I found this little gem on firenuggets.com, and it's worth the read!
Where We’ve Come From
By Lou Wilde
Sometimes with the busy lives we all lead, we too often forget where we’ve come from. It happens to all of us to some extent in our personal lives and our careers. I hope as a chief officer I haven’t lost too much perspective of what it’s like down in the “trenches.” I do recognize that in the past 5-6 years that I have been riding a desk as opposed to the engine, I have lost a little of what came as second nature. I’m sure I could still charge a hand line and set a relief valve correctly, but I don’t get out of bed nine times on a nightshift anymore. I do my best to keep in touch with those who are still doing the job out there every day and night. I hope I am anyway.
Talking with a fellow chief from a nearby department about this exact subject recently, we discussed the newer junior officers (lieutenants and captains). We both remarked on noticing that every now and then the officer sometimes forgets that he used to be a grunt doing the dirty jobs or how when he was a firefighter he was the smart *** of the group who often challenged the officer on his decision making or openly critiqued the officer with his fellow firefighters. Now as an officer, he has no tolerance for the firefighter he used to be. The shoe’s on the other foot. The same goes for training. Before, as a firefighter, he maybe thought that repetitive drill on the basic skills was pointless, but now as an officer realizing that the onus is on him to keep his people safe and that they may rely on that reflex skill to stay alive.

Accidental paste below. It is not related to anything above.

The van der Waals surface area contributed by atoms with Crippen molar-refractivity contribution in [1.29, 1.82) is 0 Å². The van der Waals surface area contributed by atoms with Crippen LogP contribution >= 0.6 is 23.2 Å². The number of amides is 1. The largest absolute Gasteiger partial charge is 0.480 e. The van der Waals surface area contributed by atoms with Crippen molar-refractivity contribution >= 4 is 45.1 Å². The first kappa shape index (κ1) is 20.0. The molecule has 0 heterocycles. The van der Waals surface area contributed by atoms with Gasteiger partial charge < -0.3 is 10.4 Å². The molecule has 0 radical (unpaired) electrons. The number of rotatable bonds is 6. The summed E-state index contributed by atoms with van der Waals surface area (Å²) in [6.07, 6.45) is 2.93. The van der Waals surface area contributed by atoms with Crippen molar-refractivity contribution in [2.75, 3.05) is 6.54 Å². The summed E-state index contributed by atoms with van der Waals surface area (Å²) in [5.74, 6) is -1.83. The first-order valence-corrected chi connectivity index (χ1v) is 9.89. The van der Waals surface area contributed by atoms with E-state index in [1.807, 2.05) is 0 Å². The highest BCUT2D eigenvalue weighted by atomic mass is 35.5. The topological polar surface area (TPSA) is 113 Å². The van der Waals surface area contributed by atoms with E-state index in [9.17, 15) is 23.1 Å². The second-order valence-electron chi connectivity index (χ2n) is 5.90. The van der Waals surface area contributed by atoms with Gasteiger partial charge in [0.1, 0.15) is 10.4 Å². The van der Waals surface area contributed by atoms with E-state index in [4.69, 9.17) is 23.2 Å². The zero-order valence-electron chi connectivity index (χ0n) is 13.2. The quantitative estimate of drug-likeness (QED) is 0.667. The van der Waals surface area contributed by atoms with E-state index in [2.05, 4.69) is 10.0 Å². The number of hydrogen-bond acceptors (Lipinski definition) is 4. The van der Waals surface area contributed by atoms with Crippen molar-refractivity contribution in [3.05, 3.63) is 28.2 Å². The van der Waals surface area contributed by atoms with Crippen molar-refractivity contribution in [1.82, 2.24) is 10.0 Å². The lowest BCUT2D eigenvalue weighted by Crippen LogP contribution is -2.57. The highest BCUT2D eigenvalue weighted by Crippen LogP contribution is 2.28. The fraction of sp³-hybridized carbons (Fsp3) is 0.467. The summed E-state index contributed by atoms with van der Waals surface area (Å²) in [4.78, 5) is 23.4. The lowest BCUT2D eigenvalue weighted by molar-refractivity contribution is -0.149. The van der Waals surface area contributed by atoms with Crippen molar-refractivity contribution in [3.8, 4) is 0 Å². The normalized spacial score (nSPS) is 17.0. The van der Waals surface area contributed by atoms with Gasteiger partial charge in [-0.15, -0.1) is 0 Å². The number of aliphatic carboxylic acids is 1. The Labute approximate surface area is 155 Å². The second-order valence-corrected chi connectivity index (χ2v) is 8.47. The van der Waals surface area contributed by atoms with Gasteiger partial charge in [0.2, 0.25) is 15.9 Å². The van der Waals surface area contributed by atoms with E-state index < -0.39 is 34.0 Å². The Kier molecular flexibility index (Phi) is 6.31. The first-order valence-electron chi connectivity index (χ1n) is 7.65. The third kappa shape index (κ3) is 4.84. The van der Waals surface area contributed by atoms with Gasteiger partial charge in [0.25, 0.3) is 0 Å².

Have you ever seen a senior firefighter who’s lost the perspective of where he’s come from? I’m talking about the 7-10 year member. As a career member, he is likely at the top of the firefighters' wage scale and been to some fires and been involved in some pretty cool stuff. These are usually the “untouchable ones,” or so it seems. They’ve hopefully established themselves as a competent and confident firefighter on the tactical stuff where they’ve proven that they know what to do in most cases. They maybe the hardest on the rookies for messing up those simple things that everyone should know. They are likely at the top of their game as accomplished firefighters, but soon they’ll be in the hot seat when they move to that officer’s job and down a notch or two in Maslow’s hierarchy. Reality will hit soon, and they won’t be popping off as much. If you really want to know if complacency has set in on this member, without warning ask him to demonstrate for everyone the emergency procedures for your SCBAs. If he is good, he will know and if not…there is nothing to gain by setting him up for failure in front of his peers; but you get my point.